Development timelines are a contract, in many ways.
Contract negotiation happens when developers sit down with management to hash out a release date for a product or feature. As with any other contract negotiation, both sides come to the table with their own demands, and there are concessions on both sides, but hopefully when the negotiation is over, both parties can be happy with the results. It is also essential that the terms of the contract are clear: if developers and management have different understandings of what feature XYZ entails, they might think they have come to an agreement when they haven’t; this will only lead to problems later, usually altered feature sets or later release dates.
It is important to keep in mind that contracts can be breached by either party, and this is certainly the case when dealing with timelines. If either side fails to hold up its end of the bargain, the timeline will slip and the contract will be broken. It’s obvious how developers can be in breach of this contract, and they are certainly usually the ones held responsible for it, but how can management be at fault? Well, it entirely depends on the negotiation process. If, for example, management assures the team that they will have a certain server in place and ready for production N days before release, and server deployment is delayed, development cannot be held accountable for the schedule slippage. Likewise if the development team asks for feature lockdown and management continues changing the specifications throughout the development cycle.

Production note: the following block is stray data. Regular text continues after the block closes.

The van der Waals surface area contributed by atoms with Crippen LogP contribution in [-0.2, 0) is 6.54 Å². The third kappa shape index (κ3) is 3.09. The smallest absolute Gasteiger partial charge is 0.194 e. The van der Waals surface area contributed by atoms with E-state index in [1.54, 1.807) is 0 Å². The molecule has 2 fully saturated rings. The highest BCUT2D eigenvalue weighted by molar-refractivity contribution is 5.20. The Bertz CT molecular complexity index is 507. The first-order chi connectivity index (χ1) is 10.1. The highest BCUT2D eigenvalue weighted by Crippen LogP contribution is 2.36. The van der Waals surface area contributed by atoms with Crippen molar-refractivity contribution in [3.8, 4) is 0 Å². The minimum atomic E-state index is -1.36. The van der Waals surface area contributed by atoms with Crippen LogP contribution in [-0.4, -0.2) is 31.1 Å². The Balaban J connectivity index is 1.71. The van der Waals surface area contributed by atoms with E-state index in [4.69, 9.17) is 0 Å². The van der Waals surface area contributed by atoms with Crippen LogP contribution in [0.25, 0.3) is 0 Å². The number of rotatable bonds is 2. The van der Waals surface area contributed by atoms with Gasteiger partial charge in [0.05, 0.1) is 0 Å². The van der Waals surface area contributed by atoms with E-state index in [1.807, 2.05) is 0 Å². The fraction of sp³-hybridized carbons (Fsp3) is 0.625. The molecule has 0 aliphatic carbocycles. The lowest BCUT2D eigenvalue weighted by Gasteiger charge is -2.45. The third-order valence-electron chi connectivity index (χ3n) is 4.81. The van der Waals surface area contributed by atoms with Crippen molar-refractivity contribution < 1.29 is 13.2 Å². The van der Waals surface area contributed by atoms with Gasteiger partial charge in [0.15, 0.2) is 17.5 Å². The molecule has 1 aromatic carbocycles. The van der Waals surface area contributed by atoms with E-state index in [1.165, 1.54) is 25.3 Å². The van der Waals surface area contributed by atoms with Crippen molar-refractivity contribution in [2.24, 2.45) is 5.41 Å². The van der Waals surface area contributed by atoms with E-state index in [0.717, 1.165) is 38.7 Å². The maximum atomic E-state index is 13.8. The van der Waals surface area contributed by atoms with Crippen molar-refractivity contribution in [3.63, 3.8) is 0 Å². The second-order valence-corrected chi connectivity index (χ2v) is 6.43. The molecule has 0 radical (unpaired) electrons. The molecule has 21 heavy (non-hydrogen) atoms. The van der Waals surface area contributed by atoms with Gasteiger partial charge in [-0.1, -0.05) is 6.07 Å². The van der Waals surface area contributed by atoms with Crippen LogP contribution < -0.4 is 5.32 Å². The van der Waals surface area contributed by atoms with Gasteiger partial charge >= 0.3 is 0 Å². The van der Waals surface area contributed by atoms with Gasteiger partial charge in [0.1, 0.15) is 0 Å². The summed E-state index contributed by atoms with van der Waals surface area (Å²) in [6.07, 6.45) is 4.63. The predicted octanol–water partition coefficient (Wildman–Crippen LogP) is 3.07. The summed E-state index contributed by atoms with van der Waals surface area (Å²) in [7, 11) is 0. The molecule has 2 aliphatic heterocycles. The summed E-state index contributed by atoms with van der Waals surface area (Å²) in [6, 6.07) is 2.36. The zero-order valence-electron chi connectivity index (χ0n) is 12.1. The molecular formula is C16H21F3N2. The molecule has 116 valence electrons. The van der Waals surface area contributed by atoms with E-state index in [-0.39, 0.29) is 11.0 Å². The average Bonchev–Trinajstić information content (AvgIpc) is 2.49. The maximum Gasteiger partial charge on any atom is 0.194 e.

In an ideal situation, both parties of the contract are working towards the same goal: a product that will make the company more successful. What type of product that is exactly depends on the company, but goals that any team would strive for includes an intuitive interface, a useful feature set, and a bug-free user experience. With a set of shared goals, if both parties are able to hold each other accountable and enforce the terms of the contract, the end result is usually an on time release that both parties can be satisfied with.
In situations that are less ideal, where developers cannot expect management to live up to their terms of the contract, compromises will have to be made somewhere internally. A feature will silently go missing, the product will be poorly tested, or release dates will be moved back.